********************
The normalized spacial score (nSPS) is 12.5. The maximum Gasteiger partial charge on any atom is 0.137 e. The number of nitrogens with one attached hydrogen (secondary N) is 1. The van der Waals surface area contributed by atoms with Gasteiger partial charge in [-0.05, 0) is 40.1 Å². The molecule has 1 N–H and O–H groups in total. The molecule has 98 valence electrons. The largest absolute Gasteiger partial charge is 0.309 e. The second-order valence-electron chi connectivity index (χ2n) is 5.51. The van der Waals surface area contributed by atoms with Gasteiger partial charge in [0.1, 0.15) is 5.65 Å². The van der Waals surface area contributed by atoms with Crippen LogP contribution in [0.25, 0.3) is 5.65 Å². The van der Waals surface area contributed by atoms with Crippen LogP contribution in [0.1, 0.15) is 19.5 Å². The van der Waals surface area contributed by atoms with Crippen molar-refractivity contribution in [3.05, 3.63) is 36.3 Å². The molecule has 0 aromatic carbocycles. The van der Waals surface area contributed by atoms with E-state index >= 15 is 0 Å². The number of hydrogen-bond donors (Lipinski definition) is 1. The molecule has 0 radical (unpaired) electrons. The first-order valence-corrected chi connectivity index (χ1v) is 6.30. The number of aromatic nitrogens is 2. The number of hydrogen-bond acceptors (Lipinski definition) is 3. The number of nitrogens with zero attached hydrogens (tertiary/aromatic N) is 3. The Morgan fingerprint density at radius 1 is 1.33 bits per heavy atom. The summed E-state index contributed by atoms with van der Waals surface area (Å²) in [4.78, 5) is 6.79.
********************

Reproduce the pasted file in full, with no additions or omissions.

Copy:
The normalized spacial score (nSPS) is 12.5. The maximum Gasteiger partial charge on any atom is 0.137 e. The number of nitrogens with one attached hydrogen (secondary N) is 1. The van der Waals surface area contributed by atoms with Gasteiger partial charge in [-0.05, 0) is 40.1 Å². The molecule has 1 N–H and O–H groups in total. The molecule has 98 valence electrons. The largest absolute Gasteiger partial charge is 0.309 e. The second-order valence-electron chi connectivity index (χ2n) is 5.51. The van der Waals surface area contributed by atoms with Gasteiger partial charge in [0.1, 0.15) is 5.65 Å². The van der Waals surface area contributed by atoms with Crippen LogP contribution in [0.25, 0.3) is 5.65 Å². The van der Waals surface area contributed by atoms with Crippen LogP contribution in [0.1, 0.15) is 19.5 Å². The van der Waals surface area contributed by atoms with Crippen molar-refractivity contribution in [3.05, 3.63) is 36.3 Å². The molecule has 0 aromatic carbocycles. The van der Waals surface area contributed by atoms with E-state index >= 15 is 0 Å². The number of hydrogen-bond donors (Lipinski definition) is 1. The molecule has 0 radical (unpaired) electrons. The first-order valence-corrected chi connectivity index (χ1v) is 6.30. The number of aromatic nitrogens is 2. The number of hydrogen-bond acceptors (Lipinski definition) is 3. The number of nitrogens with zero attached hydrogens (tertiary/aromatic N) is 3. The Morgan fingerprint density at radius 1 is 1.33 bits per heavy atom. The summed E-state index contributed by atoms with van der Waals surface area (Å²) in [4.78, 5) is 6.79.